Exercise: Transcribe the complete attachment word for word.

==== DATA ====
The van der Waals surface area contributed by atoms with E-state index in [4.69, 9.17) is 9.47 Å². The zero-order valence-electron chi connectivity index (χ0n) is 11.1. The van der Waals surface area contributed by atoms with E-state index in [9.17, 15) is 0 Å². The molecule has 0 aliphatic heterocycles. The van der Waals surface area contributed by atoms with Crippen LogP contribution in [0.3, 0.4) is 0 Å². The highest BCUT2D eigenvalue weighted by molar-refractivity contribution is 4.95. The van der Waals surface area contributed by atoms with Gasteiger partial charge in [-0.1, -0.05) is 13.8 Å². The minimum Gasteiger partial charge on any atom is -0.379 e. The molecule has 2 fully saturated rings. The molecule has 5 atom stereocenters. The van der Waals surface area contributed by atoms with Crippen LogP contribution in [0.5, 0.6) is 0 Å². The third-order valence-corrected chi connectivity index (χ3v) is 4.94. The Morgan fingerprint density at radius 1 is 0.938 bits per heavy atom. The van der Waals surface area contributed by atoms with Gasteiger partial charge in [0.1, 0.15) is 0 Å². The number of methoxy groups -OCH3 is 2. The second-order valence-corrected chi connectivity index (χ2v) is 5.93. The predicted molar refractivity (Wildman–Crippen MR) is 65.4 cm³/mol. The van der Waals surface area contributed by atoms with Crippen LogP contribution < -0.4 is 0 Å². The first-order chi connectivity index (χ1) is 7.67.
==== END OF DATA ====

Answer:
The van der Waals surface area contributed by atoms with E-state index in [4.69, 9.17) is 9.47 Å². The zero-order valence-electron chi connectivity index (χ0n) is 11.1. The van der Waals surface area contributed by atoms with E-state index in [9.17, 15) is 0 Å². The molecule has 0 aliphatic heterocycles. The van der Waals surface area contributed by atoms with Crippen LogP contribution in [0.3, 0.4) is 0 Å². The highest BCUT2D eigenvalue weighted by molar-refractivity contribution is 4.95. The van der Waals surface area contributed by atoms with Gasteiger partial charge in [-0.1, -0.05) is 13.8 Å². The minimum Gasteiger partial charge on any atom is -0.379 e. The molecule has 2 fully saturated rings. The molecule has 5 atom stereocenters. The van der Waals surface area contributed by atoms with Crippen LogP contribution in [0.5, 0.6) is 0 Å². The third-order valence-corrected chi connectivity index (χ3v) is 4.94. The Morgan fingerprint density at radius 1 is 0.938 bits per heavy atom. The van der Waals surface area contributed by atoms with Gasteiger partial charge in [0.1, 0.15) is 0 Å². The number of methoxy groups -OCH3 is 2. The second-order valence-corrected chi connectivity index (χ2v) is 5.93. The predicted molar refractivity (Wildman–Crippen MR) is 65.4 cm³/mol. The van der Waals surface area contributed by atoms with Crippen LogP contribution < -0.4 is 0 Å². The first-order chi connectivity index (χ1) is 7.67.